OTTAWA – Public Safety Minister Marco Mendicino says he was “shocked” by Twitter’s decision to leave untouched a tweet from an Ontario politician calling Federal Transport Minister Omar Alghabra “a terrorist” – even after users have reported the message as harmful and offensive.
“A big part of why I was more outspoken is that it’s not an isolated incident,” Mendicino told the Star late Wednesday.
“This is just the latest in a long line of missed opportunities for Twitter to do the right thing by clearly removing and removing offensive content, and in this particular case, hate speech.”
Mendicino’s remarks come after independent MPP Randy Hillier Alghabra, who is Muslim, called a terrorist in support of Ottawa’s vaccine mandate for truck drivers crossing the border between Canada and the US. It was tweeted late Monday night.
Hillier questioned Alghabra’s position that such mandates would help correct supply chains plagued by the pandemic, something the Lanark-Frontenac-Kingston MPP said on Monday “condemns Canadians to starvation in the name of being safe. ”
In a Twitter post of his own, Mendicino shot back at Hillier, calling the comments “flagrantly offensive, offensive and Islamophobic”. The minister also tagged the social media giant’s Twitter handle and urged the company to act.
Hillier has since taken to Twitter to accuse Prime Minister Justin Trudeau, his cabinet and the country’s prime ministers of committing acts of terrorism for enforcing pandemic-induced restrictions.
But a day after the MPP’s tweet was first posted and reported by users, Twitter ruled that the message did not violate any of its security policies, one of which includes content that harasses or threatens people because of their identity.
“It would be bad enough if it was just a violation of Twitter’s own rules, which are there to create security for all its users. But it does not end there, “said Mendicino.
“By leaving this tweet and many others, it makes it possible for the spread of hate speech to remain published on that platform. And this is an extremely worrying issue for all of us. “
Alghabra told reporters on Wednesday that he was “not unfamiliar” with attacks targeting his background, saying he expected all Canadians to “promote fear and hatred online or in person.”
This week’s incident is the second in so many months that Mendicino, who left the immigration file in October to tackle public safety, called on Twitter to remove malicious content.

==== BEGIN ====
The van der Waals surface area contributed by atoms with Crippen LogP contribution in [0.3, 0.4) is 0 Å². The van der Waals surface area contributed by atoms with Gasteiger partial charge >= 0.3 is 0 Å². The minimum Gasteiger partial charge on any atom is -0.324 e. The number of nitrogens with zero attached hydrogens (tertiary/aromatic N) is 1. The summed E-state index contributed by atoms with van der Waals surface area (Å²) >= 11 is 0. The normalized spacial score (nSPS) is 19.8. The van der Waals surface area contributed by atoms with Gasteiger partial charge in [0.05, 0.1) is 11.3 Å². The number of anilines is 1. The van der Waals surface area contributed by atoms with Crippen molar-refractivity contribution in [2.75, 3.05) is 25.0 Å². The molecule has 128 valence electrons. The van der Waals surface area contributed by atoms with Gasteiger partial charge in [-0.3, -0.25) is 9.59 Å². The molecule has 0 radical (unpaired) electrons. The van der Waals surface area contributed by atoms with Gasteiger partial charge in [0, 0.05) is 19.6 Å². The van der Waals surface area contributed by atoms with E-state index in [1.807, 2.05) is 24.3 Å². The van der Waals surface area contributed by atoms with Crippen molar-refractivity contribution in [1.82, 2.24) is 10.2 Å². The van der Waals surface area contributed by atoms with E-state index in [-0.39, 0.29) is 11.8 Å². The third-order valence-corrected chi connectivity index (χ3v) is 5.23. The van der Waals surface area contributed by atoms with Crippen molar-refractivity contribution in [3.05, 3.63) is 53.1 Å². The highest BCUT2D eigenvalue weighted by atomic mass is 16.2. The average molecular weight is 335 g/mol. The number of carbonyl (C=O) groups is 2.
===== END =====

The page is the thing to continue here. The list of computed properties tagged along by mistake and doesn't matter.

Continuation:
In late December, the minister wrote a letter to Twitter Canada’s managing director urging the company to reconsider its decision to allow a threatening post targeting the president of the Canadian Medical Association, dr. Katharine Smart, stay on his website. The account behind the post was eventually deactivated, although it is unclear whether that outcome is related to Mendicino’s intervention.
The liberal government is working to introduce legislation to tackle harmful online content, including hate speech, which will cause social media platforms to be held responsible for content posted on their sites.
Ottawa’s efforts to develop such legislation last year have, among other things, met with concerns that the proposed bill would impede freedom of expression and privacy rights, including criticism.
The legislation is being amended to include feedback generated from a consultation period held during the last federal election, the results of which were not released to the public.
While that task falls mainly to Pablo Rodriguez, Minister of Heritage, Mendicino says it’s an issue he plans to keep busy with.
“I will continue to work with various communities that are targeted online disproportionately and ensure that the resources are there to support them and to be outspoken about it,” the minister said.
“In a perfect world, we’ll see some of these tweets come down much faster,” he added.
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